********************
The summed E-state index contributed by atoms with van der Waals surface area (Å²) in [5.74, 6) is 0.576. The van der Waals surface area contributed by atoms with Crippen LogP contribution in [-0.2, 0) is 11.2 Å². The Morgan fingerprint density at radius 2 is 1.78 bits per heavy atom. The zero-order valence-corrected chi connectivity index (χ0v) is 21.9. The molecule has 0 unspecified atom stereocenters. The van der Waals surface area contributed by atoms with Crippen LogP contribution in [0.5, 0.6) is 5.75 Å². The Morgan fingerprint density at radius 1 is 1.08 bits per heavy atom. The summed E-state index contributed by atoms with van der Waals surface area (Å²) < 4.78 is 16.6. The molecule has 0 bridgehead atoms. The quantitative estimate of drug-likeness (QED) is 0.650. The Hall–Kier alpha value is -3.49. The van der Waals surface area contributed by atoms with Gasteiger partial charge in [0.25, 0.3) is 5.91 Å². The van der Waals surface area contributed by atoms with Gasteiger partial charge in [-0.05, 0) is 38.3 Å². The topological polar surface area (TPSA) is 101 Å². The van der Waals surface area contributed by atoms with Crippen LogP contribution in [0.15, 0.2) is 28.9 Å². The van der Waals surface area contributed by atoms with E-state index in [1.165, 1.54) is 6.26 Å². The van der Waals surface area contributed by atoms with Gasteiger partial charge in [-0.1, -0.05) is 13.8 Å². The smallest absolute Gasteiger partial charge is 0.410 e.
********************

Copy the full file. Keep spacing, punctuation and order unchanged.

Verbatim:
The summed E-state index contributed by atoms with van der Waals surface area (Å²) in [5.74, 6) is 0.576. The van der Waals surface area contributed by atoms with Crippen LogP contribution in [-0.2, 0) is 11.2 Å². The Morgan fingerprint density at radius 2 is 1.78 bits per heavy atom. The zero-order valence-corrected chi connectivity index (χ0v) is 21.9. The molecule has 0 unspecified atom stereocenters. The van der Waals surface area contributed by atoms with Crippen LogP contribution in [0.5, 0.6) is 5.75 Å². The Morgan fingerprint density at radius 1 is 1.08 bits per heavy atom. The summed E-state index contributed by atoms with van der Waals surface area (Å²) < 4.78 is 16.6. The molecule has 0 bridgehead atoms. The quantitative estimate of drug-likeness (QED) is 0.650. The Hall–Kier alpha value is -3.49. The van der Waals surface area contributed by atoms with Gasteiger partial charge in [0.25, 0.3) is 5.91 Å². The van der Waals surface area contributed by atoms with Gasteiger partial charge in [-0.05, 0) is 38.3 Å². The topological polar surface area (TPSA) is 101 Å². The van der Waals surface area contributed by atoms with Crippen LogP contribution in [0.15, 0.2) is 28.9 Å². The van der Waals surface area contributed by atoms with E-state index in [1.165, 1.54) is 6.26 Å². The van der Waals surface area contributed by atoms with Gasteiger partial charge in [-0.1, -0.05) is 13.8 Å². The smallest absolute Gasteiger partial charge is 0.410 e.